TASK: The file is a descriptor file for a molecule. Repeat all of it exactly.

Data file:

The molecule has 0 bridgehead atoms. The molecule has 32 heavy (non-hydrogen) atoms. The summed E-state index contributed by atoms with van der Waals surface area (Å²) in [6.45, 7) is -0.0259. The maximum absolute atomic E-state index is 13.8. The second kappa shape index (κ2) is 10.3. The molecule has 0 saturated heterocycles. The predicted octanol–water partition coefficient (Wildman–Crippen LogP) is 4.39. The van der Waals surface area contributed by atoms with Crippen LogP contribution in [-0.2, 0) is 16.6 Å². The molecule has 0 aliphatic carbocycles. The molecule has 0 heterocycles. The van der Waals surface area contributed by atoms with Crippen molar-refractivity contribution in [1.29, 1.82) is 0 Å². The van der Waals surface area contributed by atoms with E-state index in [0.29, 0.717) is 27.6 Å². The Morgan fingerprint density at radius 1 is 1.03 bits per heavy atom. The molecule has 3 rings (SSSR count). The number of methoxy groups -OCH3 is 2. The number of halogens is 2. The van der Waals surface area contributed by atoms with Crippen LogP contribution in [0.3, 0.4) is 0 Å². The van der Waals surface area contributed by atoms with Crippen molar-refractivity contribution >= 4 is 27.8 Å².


The molecule has 0 bridgehead atoms. The molecule has 32 heavy (non-hydrogen) atoms. The summed E-state index contributed by atoms with van der Waals surface area (Å²) in [6.45, 7) is -0.0259. The maximum absolute atomic E-state index is 13.8. The second kappa shape index (κ2) is 10.3. The molecule has 0 saturated heterocycles. The predicted octanol–water partition coefficient (Wildman–Crippen LogP) is 4.39. The van der Waals surface area contributed by atoms with Crippen LogP contribution in [-0.2, 0) is 16.6 Å². The molecule has 0 aliphatic carbocycles. The molecule has 0 heterocycles. The van der Waals surface area contributed by atoms with Crippen molar-refractivity contribution in [1.29, 1.82) is 0 Å². The van der Waals surface area contributed by atoms with E-state index in [0.29, 0.717) is 27.6 Å². The Morgan fingerprint density at radius 1 is 1.03 bits per heavy atom. The molecule has 3 rings (SSSR count). The number of methoxy groups -OCH3 is 2. The number of halogens is 2. The van der Waals surface area contributed by atoms with Crippen LogP contribution in [0.3, 0.4) is 0 Å². The van der Waals surface area contributed by atoms with Crippen molar-refractivity contribution >= 4 is 27.8 Å².